Our block was filled with quiet families, whose children squealed and played in the street at dusk. I used to take a cup of coffee outside at sunset, to sit in the anonymity of our walled front yard and listen to the sounds of children. I could not see. We never spoke. It was unwise for each of us to know too much about the other.
US Reporters Become Casualties
For a while, reporters from the Los Angeles Times lived next door. But on New Year’s Eve 2003, three of them and five of their Iraqi employees were wounded in a suicide bombing at a restaurant in the neighborhood. Chicago Tribune reporter Stephen Franklin and I had spotted their wrecked white Mercedes in flames and combed Baghdad’s wretched hospitals. When we reached them hours later, they were in an American military hospital.
Franklin and I got home not long before dawn, and we typed out a short story about the bombing. It was like so many others we would write: “A car packed with high explosives ripped through a popular Baghdad restaurant. …” It felt absurdly inadequate.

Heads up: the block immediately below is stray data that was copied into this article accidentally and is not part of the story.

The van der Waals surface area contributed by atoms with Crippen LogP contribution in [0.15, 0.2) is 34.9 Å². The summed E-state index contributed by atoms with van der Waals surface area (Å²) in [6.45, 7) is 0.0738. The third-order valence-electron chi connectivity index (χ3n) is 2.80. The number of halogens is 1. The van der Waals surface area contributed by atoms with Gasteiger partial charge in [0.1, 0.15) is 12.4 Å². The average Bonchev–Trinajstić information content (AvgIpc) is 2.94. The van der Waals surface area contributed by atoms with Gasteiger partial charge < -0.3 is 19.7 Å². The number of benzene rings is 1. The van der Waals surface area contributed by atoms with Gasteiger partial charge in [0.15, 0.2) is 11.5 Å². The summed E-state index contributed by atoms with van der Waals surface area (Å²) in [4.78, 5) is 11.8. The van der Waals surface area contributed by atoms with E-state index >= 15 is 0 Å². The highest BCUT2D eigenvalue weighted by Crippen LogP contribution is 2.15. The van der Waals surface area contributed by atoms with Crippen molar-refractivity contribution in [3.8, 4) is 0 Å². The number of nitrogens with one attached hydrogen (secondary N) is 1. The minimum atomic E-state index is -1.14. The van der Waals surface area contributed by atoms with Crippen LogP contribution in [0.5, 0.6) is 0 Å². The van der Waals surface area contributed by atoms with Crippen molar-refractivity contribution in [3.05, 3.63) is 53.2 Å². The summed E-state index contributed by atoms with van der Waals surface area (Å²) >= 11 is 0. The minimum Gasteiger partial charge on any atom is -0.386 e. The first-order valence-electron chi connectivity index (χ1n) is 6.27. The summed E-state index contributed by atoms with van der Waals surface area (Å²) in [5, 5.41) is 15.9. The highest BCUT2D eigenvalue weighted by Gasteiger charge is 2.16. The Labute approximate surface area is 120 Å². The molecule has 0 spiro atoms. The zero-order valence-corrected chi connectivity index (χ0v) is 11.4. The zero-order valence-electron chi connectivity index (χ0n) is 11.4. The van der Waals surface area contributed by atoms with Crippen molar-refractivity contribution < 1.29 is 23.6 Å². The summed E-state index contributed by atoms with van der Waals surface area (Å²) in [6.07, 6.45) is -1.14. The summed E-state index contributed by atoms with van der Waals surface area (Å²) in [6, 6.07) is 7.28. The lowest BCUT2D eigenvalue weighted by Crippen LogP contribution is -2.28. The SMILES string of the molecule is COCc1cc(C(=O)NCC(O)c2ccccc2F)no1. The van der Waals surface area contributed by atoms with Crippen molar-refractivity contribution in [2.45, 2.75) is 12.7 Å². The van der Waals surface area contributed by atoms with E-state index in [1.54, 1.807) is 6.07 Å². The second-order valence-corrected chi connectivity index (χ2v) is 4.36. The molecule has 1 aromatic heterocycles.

The bombing killed eight people and injured 35. It earned a day or two of headlines and was all but forgotten. The Times reporters moved out a few weeks later to find another house. They no longer felt safe in the neighborhood.
In the months that followed, I spent many nights far away — in the guard shack of an army base in Tikrit, on the hood of a Humvee in the silent western desert, in hotel rooms in Najaf, Basra, and Mosul. But most of my nights were spent at our small, worn house, behind windows covered in plastic in the hope that it would prevent the glass from shattering in a bomb blast.
Night after night, I slept to the clatter of an old air conditioner that generously drowned out the booms and gunfire in the night sky. I knew I might miss the sound of newsworthy bombings that way, but I didn’t care; I savored a few hours of deafness.